Another factor is that Aberdeen has consistently taken a bearish view of China, often pointing to weak corporate governance and unsatisfactory levels of disclosure. As a result, the firm’s equity managers have tended to hold low weightings to Chinese equities in their Asian and emerging market funds. To suddenly appear a China bull simply because the firm has won a new licence might seem inconsistent.
Incidentally, Aberdeen’s sceptical view of Chinese equities meant some staff were secretly pleased when China’s stock market fell sharply this summer. The fall punished the many fund managers who had allocated large sums to China and helped Aberdeen’s performance improve, in relative terms. “I don’t want to give the impression we were gloating when China went down, but we needed it to not keep going up,” says Gilbert. “We were really lagging the index.”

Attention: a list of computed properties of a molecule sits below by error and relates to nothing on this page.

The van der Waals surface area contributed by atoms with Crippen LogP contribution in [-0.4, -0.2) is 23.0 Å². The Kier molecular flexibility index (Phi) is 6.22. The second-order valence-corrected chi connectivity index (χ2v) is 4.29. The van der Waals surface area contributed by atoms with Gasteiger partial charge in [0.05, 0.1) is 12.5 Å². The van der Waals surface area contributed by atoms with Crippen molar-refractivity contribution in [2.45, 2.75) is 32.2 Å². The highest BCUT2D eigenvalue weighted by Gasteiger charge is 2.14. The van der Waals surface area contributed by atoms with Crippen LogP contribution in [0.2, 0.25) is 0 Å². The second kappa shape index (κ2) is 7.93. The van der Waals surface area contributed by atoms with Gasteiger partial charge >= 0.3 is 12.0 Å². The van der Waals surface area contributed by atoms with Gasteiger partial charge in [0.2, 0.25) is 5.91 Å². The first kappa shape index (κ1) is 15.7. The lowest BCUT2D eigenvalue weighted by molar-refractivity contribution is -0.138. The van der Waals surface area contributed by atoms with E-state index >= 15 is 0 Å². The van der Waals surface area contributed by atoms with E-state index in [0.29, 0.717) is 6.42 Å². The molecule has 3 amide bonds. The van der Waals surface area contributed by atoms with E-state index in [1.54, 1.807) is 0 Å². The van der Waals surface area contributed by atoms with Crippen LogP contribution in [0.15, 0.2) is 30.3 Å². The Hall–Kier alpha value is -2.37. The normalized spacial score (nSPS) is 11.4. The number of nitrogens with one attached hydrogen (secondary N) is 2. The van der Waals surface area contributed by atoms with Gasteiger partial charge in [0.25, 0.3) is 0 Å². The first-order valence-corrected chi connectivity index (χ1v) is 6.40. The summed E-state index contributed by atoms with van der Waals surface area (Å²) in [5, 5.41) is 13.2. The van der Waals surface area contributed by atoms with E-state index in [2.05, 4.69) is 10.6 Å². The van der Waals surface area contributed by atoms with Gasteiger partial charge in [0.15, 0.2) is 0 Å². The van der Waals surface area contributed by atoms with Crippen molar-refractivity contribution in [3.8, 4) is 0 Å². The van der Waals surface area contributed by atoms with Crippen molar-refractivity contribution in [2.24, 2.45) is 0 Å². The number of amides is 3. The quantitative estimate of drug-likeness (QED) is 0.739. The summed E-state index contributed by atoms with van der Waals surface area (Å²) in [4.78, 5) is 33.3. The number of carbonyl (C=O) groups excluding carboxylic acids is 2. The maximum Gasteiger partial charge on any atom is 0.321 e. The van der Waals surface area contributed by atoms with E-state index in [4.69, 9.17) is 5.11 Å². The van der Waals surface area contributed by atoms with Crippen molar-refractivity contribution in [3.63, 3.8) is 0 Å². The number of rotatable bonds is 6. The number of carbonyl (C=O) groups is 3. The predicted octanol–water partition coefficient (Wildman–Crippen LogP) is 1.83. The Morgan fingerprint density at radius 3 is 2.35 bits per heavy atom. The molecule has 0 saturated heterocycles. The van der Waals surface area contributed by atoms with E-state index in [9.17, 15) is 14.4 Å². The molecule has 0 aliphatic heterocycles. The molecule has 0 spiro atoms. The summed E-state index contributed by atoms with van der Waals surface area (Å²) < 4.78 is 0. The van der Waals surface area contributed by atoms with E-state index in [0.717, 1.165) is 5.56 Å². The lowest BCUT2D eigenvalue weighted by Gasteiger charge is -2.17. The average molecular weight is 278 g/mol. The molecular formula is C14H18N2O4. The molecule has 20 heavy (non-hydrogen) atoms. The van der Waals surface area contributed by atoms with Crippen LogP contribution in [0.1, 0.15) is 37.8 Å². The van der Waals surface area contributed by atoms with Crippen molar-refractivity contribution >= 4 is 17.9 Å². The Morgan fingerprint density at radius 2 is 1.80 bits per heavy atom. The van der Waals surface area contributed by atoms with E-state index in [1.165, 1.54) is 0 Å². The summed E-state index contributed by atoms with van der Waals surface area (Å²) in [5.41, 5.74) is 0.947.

Indeed, given Aberdeen’s doubts about Chinese corporates, it is ironic it should be the first to gain the new type of WFOE. It is doubly ironic that it did so as a result of a UK government initiative and goes to show how much has changed since 2002 when, amid an investigation into losses at split capital trusts, Gilbert had to face a UK government committee, where he was accused of being “a sophisticated snake-oil salesman”. Gilbert, who was asked about that episode while interviewed on stage at the FundForum MENA conference, said it was one of the toughest days of his life. He survived both the ordeal and an accompanying 90% fall in the firm’s share price, an experience he suspects he would not have survived in today’s more short-term-focused environment.
Aberdeen has many good reasons for wanting the WFOE licence, of course. One is that, while sceptical about Chinese equities today, Gilbert expects improvements in corporate governance as the country courts more long-term overseas investors. Another is that, although “Asia is struggling with flows at the moment”, the trend is for more money to go into investment products in future, he says.
A BIG REGRET